So, it’s already decided that the next trip to the Lakes will include visits to any fells over which there is any doubt whatsoever. This will also give me the chance to pick up a few tarns that I might not otherwise consider worth a dedicated walk. Luckily Silver How is the only major fell (by which I mean a Wainwright or Nuttall) that I have doubts over, and I really couldn’t care less about the Birketts (indeed I think I’ve actually been too strict with recording them!). But why is it that that corner of the Lakes causes me so much trouble!?

And now this brings me nicely to the real question. Do I consider myself a true peakbagger, or just someone who uses the lists as an aid to planning walks? How seriously should I take ticking off the summits ? Certainly, I’ll admit to working on bagging the Wainwrights and the Nuttalls (at least those in the Lakes), and also to wanting to know how much of each category of peak I’ve actually done. But I can sense the danger of being sucked in and ending up setting myself impossible targets through sheer greed, as at the moment I’m tracking how many Trail 100, Munros, Hewitts, Nuttalls, Deweys, Marilyns, HuMPs, Birketts, Wainwrights, and Wainwright Outlying Fells I’ve done. And now I’ve started tracking the Lakeland tarns more seriously too.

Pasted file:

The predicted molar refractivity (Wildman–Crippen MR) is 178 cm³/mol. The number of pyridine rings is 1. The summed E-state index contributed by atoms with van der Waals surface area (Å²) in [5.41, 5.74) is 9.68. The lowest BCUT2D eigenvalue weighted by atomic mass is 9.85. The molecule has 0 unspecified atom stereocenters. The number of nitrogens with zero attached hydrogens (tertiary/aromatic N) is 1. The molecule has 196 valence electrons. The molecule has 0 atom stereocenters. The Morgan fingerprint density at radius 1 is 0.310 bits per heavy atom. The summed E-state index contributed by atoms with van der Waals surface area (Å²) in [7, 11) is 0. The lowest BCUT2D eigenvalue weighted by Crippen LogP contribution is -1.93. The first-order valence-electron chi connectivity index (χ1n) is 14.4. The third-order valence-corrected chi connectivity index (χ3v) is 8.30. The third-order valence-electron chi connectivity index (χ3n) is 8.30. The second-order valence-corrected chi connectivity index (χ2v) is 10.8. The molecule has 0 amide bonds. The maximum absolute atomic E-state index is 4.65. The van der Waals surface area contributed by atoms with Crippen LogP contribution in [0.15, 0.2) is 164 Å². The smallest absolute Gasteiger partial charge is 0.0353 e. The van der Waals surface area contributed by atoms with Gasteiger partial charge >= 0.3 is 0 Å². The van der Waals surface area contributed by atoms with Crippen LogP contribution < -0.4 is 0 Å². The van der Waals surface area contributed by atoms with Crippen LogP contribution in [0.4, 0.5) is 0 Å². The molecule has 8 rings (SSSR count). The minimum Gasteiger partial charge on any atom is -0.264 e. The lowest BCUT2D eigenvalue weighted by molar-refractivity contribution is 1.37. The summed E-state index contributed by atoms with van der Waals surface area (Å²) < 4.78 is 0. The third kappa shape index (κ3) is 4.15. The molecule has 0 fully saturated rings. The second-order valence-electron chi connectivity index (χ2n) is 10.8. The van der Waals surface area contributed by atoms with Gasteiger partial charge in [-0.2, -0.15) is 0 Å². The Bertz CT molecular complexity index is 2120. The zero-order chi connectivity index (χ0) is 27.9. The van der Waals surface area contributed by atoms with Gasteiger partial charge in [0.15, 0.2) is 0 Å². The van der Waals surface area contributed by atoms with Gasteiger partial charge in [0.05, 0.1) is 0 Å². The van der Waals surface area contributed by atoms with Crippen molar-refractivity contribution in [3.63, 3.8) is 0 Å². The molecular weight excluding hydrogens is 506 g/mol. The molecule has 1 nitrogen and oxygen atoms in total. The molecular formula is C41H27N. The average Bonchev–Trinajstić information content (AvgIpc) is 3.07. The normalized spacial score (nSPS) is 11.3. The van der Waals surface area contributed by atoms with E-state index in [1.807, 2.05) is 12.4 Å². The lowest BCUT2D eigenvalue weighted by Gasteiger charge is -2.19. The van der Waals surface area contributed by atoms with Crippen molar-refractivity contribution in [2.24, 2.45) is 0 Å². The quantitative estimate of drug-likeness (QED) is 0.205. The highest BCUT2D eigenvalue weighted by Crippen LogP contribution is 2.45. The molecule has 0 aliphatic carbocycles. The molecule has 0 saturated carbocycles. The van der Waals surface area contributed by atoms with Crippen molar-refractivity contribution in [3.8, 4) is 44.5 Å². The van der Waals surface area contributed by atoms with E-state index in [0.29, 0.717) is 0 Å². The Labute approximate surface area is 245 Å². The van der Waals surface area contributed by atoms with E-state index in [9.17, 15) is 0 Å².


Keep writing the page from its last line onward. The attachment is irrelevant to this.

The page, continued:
There is one huge positive I have gained from using the lists – they’ve made me more aware of what’s out there and forced me to explore further afield than I might otherwise have done. And targeting some of the more obscure tops has got me hills to myself, which is also a bonus – after all why else would anyone visit Cold Pike Far West Top, or turn aside from the Corridor Route to summit Round How or Middleboot Knotts ? And it’s conceivable that without the lists, my interest in hillwalking could have withered and died once I’d done the well-known stuff, and got it all out of my system. So the lists have certainly helped me maintain my interest, particularly in the off-season when I’m not really walking.

So I suppose I’ve probably answered my own question, and if nothing else, this post proves that I really do need to get out more, especially now that I’ve done tinkering with my data and now can focus on using it as a tool, and nothing more.